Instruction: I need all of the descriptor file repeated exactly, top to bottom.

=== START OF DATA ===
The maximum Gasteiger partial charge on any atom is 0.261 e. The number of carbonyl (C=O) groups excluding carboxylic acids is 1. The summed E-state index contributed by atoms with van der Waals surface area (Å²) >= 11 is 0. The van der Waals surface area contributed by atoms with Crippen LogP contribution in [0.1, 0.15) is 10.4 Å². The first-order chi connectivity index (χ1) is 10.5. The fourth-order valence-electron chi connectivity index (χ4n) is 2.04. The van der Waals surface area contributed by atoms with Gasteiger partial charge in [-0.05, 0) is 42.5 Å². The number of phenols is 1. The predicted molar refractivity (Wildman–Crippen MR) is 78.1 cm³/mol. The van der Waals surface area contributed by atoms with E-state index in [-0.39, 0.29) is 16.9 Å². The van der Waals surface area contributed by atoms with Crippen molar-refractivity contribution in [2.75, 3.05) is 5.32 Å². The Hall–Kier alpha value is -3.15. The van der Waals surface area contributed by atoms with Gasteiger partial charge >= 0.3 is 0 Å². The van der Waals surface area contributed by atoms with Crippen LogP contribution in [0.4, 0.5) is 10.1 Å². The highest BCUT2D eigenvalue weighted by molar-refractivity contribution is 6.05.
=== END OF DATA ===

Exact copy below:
The maximum Gasteiger partial charge on any atom is 0.261 e. The number of carbonyl (C=O) groups excluding carboxylic acids is 1. The summed E-state index contributed by atoms with van der Waals surface area (Å²) >= 11 is 0. The van der Waals surface area contributed by atoms with Crippen LogP contribution in [0.1, 0.15) is 10.4 Å². The first-order chi connectivity index (χ1) is 10.5. The fourth-order valence-electron chi connectivity index (χ4n) is 2.04. The van der Waals surface area contributed by atoms with Gasteiger partial charge in [-0.05, 0) is 42.5 Å². The number of phenols is 1. The predicted molar refractivity (Wildman–Crippen MR) is 78.1 cm³/mol. The van der Waals surface area contributed by atoms with E-state index in [-0.39, 0.29) is 16.9 Å². The van der Waals surface area contributed by atoms with Crippen molar-refractivity contribution in [2.75, 3.05) is 5.32 Å². The Hall–Kier alpha value is -3.15. The van der Waals surface area contributed by atoms with Gasteiger partial charge >= 0.3 is 0 Å². The van der Waals surface area contributed by atoms with Crippen LogP contribution in [0.4, 0.5) is 10.1 Å². The highest BCUT2D eigenvalue weighted by molar-refractivity contribution is 6.05.